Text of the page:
a girl gone corporate

If you would have asked me the number one thing I didn't want to do as a career when I was around 10 or 11 years old, I would have said 'Work in an office' without missing a beat. As of today, I am officially 1 week into the corporate world doing exactly what my 10-year-old self would have balked in horror at.

Out of everything that I've experienced this year regarding growing up and getting wiser, this is probably the thing that I would have least expected. 

Back in January of this year my goals and ideas for how this year was going to pan out were drastically different than what I'm experiencing right now. I think a part of why this year turned out the way it did was due to the fact that I was stubbornly following a path that I thought I wanted, but deep down wasn't quite sure about. 

I really thought I wanted to be a teacher and work at a Japanese school teaching English. I considered moving to China and teaching English there for a year while living with my best friend. In my planner, I had written down 'Goals: Move to China' for the year of 2019. 

I thought teaching was something that I was destined to do. Since I was a little girl, I've loved playing teacher and giving my poor sister 'homework' printouts I had found online. I have a strong memory about one particular summer day in which I sat at the edge of my desk and bulletin board and passionately taught Gabby about the food pyramid. 

However, as I looked into the logistics of a career I've been set on for years, I realized that it wasn't something I wanted to do for the long term. And so there I sat as a new graduate with a degree in Japanese, a passion project, and Education, my supposed dream, lost on what to do and wondering how I got here. 

In July I started to take personality test after personality test, telling me I should be a nurse or a social worker or any other kind of communication-based job that would generally fit a 10 question survey. I had my degree but I had no sense of where I was going, and that's when I started to look inward and ask myself what it was I really wanted to do or was good at. 

I'm definitely not going to say that I found the answer, considering only one week into my 1st corporate job. I'm also not going to say that teaching is not for me, because I really loved it and if I could have continued where I was working, I would have. However, I came to the realization that many adults of my age group come to when entering the workforce: I've got loans to pay and I've got things to accomplish. 

About 2 months ago, I started applying for almost every LinkedIn job on the planet that I qualified for. I was applying for jobs in marketing, finance, accounting, office work, sales, customer service and anything else that would accept or even glance at a fresh out of college resume. 
I joined 7 different recruitment agencies and went on multiple interviews until I finally found someone willing to hire me.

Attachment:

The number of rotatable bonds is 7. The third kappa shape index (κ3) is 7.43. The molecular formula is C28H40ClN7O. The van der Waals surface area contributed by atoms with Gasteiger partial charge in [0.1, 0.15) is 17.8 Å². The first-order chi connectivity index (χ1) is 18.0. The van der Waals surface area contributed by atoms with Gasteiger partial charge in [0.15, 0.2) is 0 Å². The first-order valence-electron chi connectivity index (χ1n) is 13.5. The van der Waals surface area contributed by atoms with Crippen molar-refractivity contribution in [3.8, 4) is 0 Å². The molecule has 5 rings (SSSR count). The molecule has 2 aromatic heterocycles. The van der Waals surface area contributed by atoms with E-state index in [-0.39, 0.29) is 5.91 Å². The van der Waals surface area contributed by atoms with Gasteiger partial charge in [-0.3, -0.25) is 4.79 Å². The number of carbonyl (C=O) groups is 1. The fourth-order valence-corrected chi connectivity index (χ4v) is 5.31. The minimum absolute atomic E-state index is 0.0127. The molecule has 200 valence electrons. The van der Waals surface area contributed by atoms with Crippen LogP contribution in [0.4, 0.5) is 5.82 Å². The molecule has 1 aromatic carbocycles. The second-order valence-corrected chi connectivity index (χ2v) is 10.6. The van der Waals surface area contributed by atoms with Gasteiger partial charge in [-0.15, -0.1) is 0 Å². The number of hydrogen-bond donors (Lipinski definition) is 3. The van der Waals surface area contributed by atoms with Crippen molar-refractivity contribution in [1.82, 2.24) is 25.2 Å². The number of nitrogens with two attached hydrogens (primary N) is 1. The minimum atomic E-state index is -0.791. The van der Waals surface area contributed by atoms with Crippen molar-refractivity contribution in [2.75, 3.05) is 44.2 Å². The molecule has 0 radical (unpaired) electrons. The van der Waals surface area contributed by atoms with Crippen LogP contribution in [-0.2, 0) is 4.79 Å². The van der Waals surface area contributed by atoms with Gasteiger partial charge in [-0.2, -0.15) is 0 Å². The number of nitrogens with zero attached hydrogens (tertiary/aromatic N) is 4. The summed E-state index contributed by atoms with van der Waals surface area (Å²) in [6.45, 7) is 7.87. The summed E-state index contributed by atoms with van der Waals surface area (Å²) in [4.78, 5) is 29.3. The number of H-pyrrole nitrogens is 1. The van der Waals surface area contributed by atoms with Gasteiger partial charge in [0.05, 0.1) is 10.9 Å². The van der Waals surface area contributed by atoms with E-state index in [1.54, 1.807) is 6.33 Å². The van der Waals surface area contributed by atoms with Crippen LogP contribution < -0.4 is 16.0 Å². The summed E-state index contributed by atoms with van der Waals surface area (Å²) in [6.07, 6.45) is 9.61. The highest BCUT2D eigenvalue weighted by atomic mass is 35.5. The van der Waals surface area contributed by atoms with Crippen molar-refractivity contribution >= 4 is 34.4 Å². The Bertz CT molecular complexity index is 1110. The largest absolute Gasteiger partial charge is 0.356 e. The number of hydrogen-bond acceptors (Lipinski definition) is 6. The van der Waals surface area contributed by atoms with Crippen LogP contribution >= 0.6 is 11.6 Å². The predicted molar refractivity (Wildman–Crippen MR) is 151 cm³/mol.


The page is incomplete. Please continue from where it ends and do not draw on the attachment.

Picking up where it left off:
I will say that the job searching experience was more difficult than I expected. I had really thought that my 3 or 4 years of work experience in my undergrad, where I spent 25 hours a week toiling away for work experience, to actually mean something. In the grand scheme of things, it was almost as if my resume was blank, which really knocked me on my feet. 

The burdensome jobs that I had been working so hard on for the past 3 years or so didn't mean anything in the end.  What actually got me a position was being an organization leader for 2 years back when I was a sophomore, something that I had originally left off my resume, which inspired my current company to give me the job. 

I'm currently working as an executive assistant. Every day I walk into an office in New York City and I spend the entire day in that office. I have always been opposed to people in offices because I felt like they weren't actually accomplishing anything, but I realize now that that was me being naive. I believed that being on the front lines of the action was the only way you could actually contribute. 

Despite sitting in an office all day, my job gets a lot done. I'm still in the learning phase where it seems very overwhelming, but I can't say it's not fun and every day is different! There's a lot to get used to coming from being a teacher to working in the business setting. I really hope that this is the perfect fit I was looking for and that this can turn into something that I can be doing 5 or 10 years from now. 

I find myself acting more and more like an adult, which kind of scares me because I feel like I'm losing touch with the person that I used to be. These formative years of identity that I'm going through right now are going to be filled with moments like these, so I think the only thing I can do is prepare myself for more introspection and just keep pursuing things the way I'm doing right now.

This post comes off a bit more like a rant than an actual blog post but nonetheless thank you for reading and I'll see you next time. :)


  1. Sounds like you've found a position where you'll be learning a lot. I'm actually teaching English in Hong Kong right now, and that's something that's always available to you. You're not locked into the path that you pursue; teaching in China is something you can do later. Best wishes!

  2. I understand the overwhelm of a new job, but good to know you are learning and it'snot all so dull and boring. Enjoy the ride.


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